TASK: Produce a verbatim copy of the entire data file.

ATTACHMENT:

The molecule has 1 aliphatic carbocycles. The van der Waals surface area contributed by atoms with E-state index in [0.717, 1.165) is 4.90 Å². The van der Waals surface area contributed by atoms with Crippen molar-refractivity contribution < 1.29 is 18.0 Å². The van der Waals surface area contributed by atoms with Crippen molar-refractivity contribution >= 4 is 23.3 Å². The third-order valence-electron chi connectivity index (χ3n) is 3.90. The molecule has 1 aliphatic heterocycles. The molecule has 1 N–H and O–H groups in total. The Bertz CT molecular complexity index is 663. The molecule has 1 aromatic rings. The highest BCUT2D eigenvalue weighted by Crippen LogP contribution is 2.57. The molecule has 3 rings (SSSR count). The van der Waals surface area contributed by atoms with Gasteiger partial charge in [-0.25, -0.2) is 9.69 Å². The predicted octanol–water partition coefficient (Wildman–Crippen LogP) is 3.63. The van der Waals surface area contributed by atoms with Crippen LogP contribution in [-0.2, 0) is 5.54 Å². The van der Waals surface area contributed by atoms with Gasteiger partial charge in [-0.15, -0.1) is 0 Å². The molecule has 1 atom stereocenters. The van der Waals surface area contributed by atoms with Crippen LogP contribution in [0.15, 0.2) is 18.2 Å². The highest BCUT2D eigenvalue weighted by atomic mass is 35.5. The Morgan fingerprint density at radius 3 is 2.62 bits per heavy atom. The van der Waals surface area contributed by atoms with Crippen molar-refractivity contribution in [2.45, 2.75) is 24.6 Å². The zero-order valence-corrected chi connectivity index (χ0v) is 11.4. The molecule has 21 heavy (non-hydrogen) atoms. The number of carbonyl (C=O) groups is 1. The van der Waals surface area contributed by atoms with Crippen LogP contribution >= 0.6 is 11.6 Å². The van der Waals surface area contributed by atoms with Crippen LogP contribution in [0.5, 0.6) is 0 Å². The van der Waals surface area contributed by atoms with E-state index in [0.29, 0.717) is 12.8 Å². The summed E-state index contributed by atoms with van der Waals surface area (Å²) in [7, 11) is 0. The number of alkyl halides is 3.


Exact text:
The molecule has 1 aliphatic carbocycles. The van der Waals surface area contributed by atoms with E-state index in [0.717, 1.165) is 4.90 Å². The van der Waals surface area contributed by atoms with Crippen molar-refractivity contribution < 1.29 is 18.0 Å². The van der Waals surface area contributed by atoms with Crippen molar-refractivity contribution >= 4 is 23.3 Å². The third-order valence-electron chi connectivity index (χ3n) is 3.90. The molecule has 1 aliphatic heterocycles. The molecule has 1 N–H and O–H groups in total. The Bertz CT molecular complexity index is 663. The molecule has 1 aromatic rings. The highest BCUT2D eigenvalue weighted by Crippen LogP contribution is 2.57. The molecule has 3 rings (SSSR count). The van der Waals surface area contributed by atoms with Gasteiger partial charge in [-0.25, -0.2) is 9.69 Å². The predicted octanol–water partition coefficient (Wildman–Crippen LogP) is 3.63. The van der Waals surface area contributed by atoms with Crippen LogP contribution in [-0.2, 0) is 5.54 Å². The van der Waals surface area contributed by atoms with Gasteiger partial charge in [-0.15, -0.1) is 0 Å². The molecule has 1 atom stereocenters. The van der Waals surface area contributed by atoms with Crippen LogP contribution in [0.15, 0.2) is 18.2 Å². The highest BCUT2D eigenvalue weighted by atomic mass is 35.5. The Morgan fingerprint density at radius 3 is 2.62 bits per heavy atom. The van der Waals surface area contributed by atoms with Crippen molar-refractivity contribution in [2.45, 2.75) is 24.6 Å². The zero-order valence-corrected chi connectivity index (χ0v) is 11.4. The molecule has 21 heavy (non-hydrogen) atoms. The number of carbonyl (C=O) groups is 1. The van der Waals surface area contributed by atoms with Crippen LogP contribution >= 0.6 is 11.6 Å². The van der Waals surface area contributed by atoms with Crippen LogP contribution in [0.5, 0.6) is 0 Å². The van der Waals surface area contributed by atoms with E-state index in [0.29, 0.717) is 12.8 Å². The summed E-state index contributed by atoms with van der Waals surface area (Å²) in [7, 11) is 0. The number of alkyl halides is 3.